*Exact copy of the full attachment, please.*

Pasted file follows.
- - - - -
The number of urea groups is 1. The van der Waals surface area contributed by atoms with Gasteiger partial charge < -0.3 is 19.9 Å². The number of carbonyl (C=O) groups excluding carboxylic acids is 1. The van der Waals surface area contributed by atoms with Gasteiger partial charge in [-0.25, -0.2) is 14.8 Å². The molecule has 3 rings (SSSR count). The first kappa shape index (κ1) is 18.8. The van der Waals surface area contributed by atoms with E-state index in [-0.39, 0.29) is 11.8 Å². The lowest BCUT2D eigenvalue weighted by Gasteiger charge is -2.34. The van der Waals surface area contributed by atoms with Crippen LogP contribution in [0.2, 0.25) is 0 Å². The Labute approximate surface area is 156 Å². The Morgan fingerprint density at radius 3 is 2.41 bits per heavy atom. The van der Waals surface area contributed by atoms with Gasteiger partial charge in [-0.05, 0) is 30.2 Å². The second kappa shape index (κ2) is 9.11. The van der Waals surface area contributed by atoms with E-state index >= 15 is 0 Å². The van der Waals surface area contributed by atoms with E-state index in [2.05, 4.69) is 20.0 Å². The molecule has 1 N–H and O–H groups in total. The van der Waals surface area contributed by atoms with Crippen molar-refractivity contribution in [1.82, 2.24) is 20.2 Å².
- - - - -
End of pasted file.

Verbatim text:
The number of urea groups is 1. The van der Waals surface area contributed by atoms with Gasteiger partial charge < -0.3 is 19.9 Å². The number of carbonyl (C=O) groups excluding carboxylic acids is 1. The van der Waals surface area contributed by atoms with Gasteiger partial charge in [-0.25, -0.2) is 14.8 Å². The molecule has 3 rings (SSSR count). The first kappa shape index (κ1) is 18.8. The van der Waals surface area contributed by atoms with E-state index in [-0.39, 0.29) is 11.8 Å². The lowest BCUT2D eigenvalue weighted by Gasteiger charge is -2.34. The van der Waals surface area contributed by atoms with Crippen LogP contribution in [0.2, 0.25) is 0 Å². The Labute approximate surface area is 156 Å². The Morgan fingerprint density at radius 3 is 2.41 bits per heavy atom. The van der Waals surface area contributed by atoms with Gasteiger partial charge in [-0.05, 0) is 30.2 Å². The second kappa shape index (κ2) is 9.11. The van der Waals surface area contributed by atoms with E-state index >= 15 is 0 Å². The van der Waals surface area contributed by atoms with E-state index in [2.05, 4.69) is 20.0 Å². The molecule has 1 N–H and O–H groups in total. The van der Waals surface area contributed by atoms with Crippen molar-refractivity contribution in [1.82, 2.24) is 20.2 Å².